The history of the estate of Keith Marischal has been a topic of dispute for almost two hundred and seventy years. On the 9th February 2019 there will be a joint presentation on the hidden histories of the property. Keith Marischal was the ancestral seat of the Keith family from at least the twelfth century. By the sixteenth century they were described as the richest earls in Scotland, their power centred on the famous Dunnottar Castle near Aberdeen. Keith Marischal remained symbolically important as their ancestry home and for its useful proximity to Edinburgh. The house and barony were sold due to the financial mismanagement of the seventh Earl Marischal in November 1642.
“It’s a grand thing to get leave to live”
writer and journalist, knew Nan Shepherd for 35 years
and now acts as Nan’s literary executor.
on Saturday 10th November 2018 at 2.30pm followed by tea
at the Maintlandfield Hotel, Haddington
Erlend Clouston will relate how and why Nan Shepherd’s photo appears on the new Royal Bank of Scotland £5 note.
Nan Shepherd was born in 1893 and died in 1981. She spent almost all of her life in north east Scotland, close to Aberdeen. This allowed her extraordinary explorations of the natural heritage of the Cairngorms.
He will concentrate on Shepherd’s book “The Living Mountain” which has been acclaimed as one of the classic novels about the Scottish landscape. Whilst this book explores Shepherd’s love of the Cairngorm mountains her insights are applicable to any natural landscape, not least those of East Lothian.
Non members welcome, however a £2 contribution towards costs appreciated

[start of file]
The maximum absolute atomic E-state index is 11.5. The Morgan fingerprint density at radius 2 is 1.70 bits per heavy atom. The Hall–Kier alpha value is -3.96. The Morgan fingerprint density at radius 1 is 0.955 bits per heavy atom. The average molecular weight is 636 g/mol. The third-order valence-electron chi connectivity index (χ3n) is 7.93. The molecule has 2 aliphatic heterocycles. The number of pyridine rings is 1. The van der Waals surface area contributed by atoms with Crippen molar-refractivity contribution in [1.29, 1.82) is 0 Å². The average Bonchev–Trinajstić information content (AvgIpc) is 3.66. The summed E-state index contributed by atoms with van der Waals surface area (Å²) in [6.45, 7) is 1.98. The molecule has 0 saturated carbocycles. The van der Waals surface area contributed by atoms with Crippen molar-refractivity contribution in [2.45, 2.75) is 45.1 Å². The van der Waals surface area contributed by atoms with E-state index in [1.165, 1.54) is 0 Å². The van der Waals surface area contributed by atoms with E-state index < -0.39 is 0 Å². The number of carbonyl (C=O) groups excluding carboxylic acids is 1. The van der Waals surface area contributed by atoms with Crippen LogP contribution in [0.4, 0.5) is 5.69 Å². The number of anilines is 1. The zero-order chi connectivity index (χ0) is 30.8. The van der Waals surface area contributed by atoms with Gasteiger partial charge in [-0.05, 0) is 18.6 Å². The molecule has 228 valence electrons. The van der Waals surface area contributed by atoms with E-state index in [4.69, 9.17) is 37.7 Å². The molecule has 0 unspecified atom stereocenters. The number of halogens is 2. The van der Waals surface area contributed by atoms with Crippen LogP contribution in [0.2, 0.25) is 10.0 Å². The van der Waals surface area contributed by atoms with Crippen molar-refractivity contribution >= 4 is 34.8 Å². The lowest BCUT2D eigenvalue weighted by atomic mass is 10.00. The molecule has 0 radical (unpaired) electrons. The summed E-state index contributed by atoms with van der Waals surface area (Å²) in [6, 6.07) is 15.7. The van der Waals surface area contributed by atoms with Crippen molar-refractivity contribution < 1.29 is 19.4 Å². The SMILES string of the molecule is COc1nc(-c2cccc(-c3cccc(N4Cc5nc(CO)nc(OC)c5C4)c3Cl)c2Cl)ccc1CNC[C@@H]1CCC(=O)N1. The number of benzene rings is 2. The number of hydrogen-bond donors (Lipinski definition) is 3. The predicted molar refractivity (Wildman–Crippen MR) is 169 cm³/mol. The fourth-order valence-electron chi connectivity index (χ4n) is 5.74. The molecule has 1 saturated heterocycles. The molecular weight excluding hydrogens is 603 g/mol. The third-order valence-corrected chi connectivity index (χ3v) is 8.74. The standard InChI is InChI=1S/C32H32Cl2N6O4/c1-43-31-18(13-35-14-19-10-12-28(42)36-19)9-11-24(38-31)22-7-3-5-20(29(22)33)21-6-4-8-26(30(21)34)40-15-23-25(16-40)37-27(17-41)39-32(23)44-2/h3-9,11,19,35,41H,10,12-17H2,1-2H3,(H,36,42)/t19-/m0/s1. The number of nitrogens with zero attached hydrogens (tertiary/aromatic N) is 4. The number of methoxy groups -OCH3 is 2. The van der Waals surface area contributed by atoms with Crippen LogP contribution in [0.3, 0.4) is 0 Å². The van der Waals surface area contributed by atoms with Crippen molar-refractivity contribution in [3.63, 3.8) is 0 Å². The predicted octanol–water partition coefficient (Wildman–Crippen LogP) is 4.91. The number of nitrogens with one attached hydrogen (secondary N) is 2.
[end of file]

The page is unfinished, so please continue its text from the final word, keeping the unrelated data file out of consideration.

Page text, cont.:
At the last talk of the winter series on Sat 10th March Professor Ian Ralston OBE gave an illustrated talk on Neolithic times at Doon Hill and Balbirdie in Aberdeenshire. Ian has been a member of the society since he was a school boy and was one of the local volunteers who helped Brian Hope Taylor with his excavation between 1964-6. Hope Taylor had carried out his excavation of Yeavering in Northumberland which he had identified as a palace of Edwin, the 7th century King of Northumbria. Hope Taylor concluded that the building on Doon Hill had been similar in scale and date to that at Yeavering.
The site was stabilised as a tourist attraction and usually referred to as an Anglo-Saxon hall but the dig was not fully written up. This omission caused a lot of local frustration. This interpretation was challenged in 1980 when a similar site was discovered and excavated at Balbridie. It was established that Balbridie had been built about 3800 BC.
Hope Taylor died in 2001 and it was possible thereafter to radiocarbon date some of his artefacts. This established that they dated from c 4000 BC Indicating that the timber halls were more than 4,000 years older than had been thought.
This amazing conclusion was reported in the Times by Norman Hammond that very day. It made us feel that we were at the sharp edge of knowledge. The lecture was followed by some interesting discussion and by some reminiscence going back to 1966.
The next event will be the annual dinner on Friday 20TH April in the Maitland field Hotel Haddington
The final lecture in the Antiquarian and Field Naturalists Society Winter Programme was an illustrated lecture entitled The Rennies of Phantassie It was given in the Church of Prestonkirk on Tuesday 18th March by Joy Dodd to an appreciative audience. Continue reading
East Lothian Antiquarian and Field Naturalists Society completed their programme of the 2010-2011 year with the annual dinner in the Maitlandfield Hotel Haddington on Friday 8th April when Robert Russel gave an illustrated talk entitled ‘ Walking the John Muir Way’ and made his book of the same title available.